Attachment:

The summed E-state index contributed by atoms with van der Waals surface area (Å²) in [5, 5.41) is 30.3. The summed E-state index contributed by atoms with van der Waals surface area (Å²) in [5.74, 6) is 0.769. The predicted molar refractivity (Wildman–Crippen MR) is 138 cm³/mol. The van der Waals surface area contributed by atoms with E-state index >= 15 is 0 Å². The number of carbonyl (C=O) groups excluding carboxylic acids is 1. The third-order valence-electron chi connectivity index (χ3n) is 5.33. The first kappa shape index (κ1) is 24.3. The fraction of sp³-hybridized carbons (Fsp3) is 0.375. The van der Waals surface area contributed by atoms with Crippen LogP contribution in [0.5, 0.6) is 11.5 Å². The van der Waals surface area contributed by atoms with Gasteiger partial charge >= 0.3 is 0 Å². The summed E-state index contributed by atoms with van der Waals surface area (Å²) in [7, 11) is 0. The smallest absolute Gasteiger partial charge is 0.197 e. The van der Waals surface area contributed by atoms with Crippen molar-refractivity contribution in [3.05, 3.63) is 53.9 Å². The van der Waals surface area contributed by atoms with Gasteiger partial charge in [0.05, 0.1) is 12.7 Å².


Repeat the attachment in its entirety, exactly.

The summed E-state index contributed by atoms with van der Waals surface area (Å²) in [5, 5.41) is 30.3. The summed E-state index contributed by atoms with van der Waals surface area (Å²) in [5.74, 6) is 0.769. The predicted molar refractivity (Wildman–Crippen MR) is 138 cm³/mol. The van der Waals surface area contributed by atoms with E-state index >= 15 is 0 Å². The number of carbonyl (C=O) groups excluding carboxylic acids is 1. The third-order valence-electron chi connectivity index (χ3n) is 5.33. The first kappa shape index (κ1) is 24.3. The fraction of sp³-hybridized carbons (Fsp3) is 0.375. The van der Waals surface area contributed by atoms with Crippen LogP contribution in [0.5, 0.6) is 11.5 Å². The van der Waals surface area contributed by atoms with Gasteiger partial charge >= 0.3 is 0 Å². The summed E-state index contributed by atoms with van der Waals surface area (Å²) in [7, 11) is 0. The smallest absolute Gasteiger partial charge is 0.197 e. The van der Waals surface area contributed by atoms with Crippen molar-refractivity contribution in [3.05, 3.63) is 53.9 Å². The van der Waals surface area contributed by atoms with Gasteiger partial charge in [0.05, 0.1) is 12.7 Å².